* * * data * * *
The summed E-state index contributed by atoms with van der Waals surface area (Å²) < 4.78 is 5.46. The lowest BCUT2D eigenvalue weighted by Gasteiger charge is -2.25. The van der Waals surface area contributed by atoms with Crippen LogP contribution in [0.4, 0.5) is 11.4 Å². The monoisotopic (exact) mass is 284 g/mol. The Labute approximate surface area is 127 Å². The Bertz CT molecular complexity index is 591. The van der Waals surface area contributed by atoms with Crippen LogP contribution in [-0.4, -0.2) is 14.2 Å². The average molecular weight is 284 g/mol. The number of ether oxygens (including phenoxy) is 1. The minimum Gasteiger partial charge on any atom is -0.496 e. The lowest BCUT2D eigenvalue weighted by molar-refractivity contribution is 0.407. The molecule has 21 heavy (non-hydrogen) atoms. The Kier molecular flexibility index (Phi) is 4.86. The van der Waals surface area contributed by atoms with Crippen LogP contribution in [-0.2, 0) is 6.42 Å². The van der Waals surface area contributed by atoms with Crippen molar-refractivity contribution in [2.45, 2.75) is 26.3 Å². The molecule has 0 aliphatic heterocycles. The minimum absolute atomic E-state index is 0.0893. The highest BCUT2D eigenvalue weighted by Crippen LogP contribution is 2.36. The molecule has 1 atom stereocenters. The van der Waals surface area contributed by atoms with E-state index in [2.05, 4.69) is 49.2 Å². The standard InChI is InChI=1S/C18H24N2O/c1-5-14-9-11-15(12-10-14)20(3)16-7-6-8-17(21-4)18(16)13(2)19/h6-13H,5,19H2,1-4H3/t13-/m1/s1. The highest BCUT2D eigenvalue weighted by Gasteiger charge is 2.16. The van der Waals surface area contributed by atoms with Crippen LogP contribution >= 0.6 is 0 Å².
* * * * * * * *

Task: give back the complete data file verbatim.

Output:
The summed E-state index contributed by atoms with van der Waals surface area (Å²) < 4.78 is 5.46. The lowest BCUT2D eigenvalue weighted by Gasteiger charge is -2.25. The van der Waals surface area contributed by atoms with Crippen LogP contribution in [0.4, 0.5) is 11.4 Å². The monoisotopic (exact) mass is 284 g/mol. The Labute approximate surface area is 127 Å². The Bertz CT molecular complexity index is 591. The van der Waals surface area contributed by atoms with Crippen LogP contribution in [-0.4, -0.2) is 14.2 Å². The average molecular weight is 284 g/mol. The number of ether oxygens (including phenoxy) is 1. The minimum Gasteiger partial charge on any atom is -0.496 e. The lowest BCUT2D eigenvalue weighted by molar-refractivity contribution is 0.407. The molecule has 21 heavy (non-hydrogen) atoms. The Kier molecular flexibility index (Phi) is 4.86. The van der Waals surface area contributed by atoms with Crippen LogP contribution in [-0.2, 0) is 6.42 Å². The van der Waals surface area contributed by atoms with Crippen molar-refractivity contribution in [2.45, 2.75) is 26.3 Å². The molecule has 0 aliphatic heterocycles. The minimum absolute atomic E-state index is 0.0893. The highest BCUT2D eigenvalue weighted by Crippen LogP contribution is 2.36. The molecule has 1 atom stereocenters. The van der Waals surface area contributed by atoms with E-state index in [2.05, 4.69) is 49.2 Å². The standard InChI is InChI=1S/C18H24N2O/c1-5-14-9-11-15(12-10-14)20(3)16-7-6-8-17(21-4)18(16)13(2)19/h6-13H,5,19H2,1-4H3/t13-/m1/s1. The highest BCUT2D eigenvalue weighted by Gasteiger charge is 2.16. The van der Waals surface area contributed by atoms with Crippen LogP contribution >= 0.6 is 0 Å².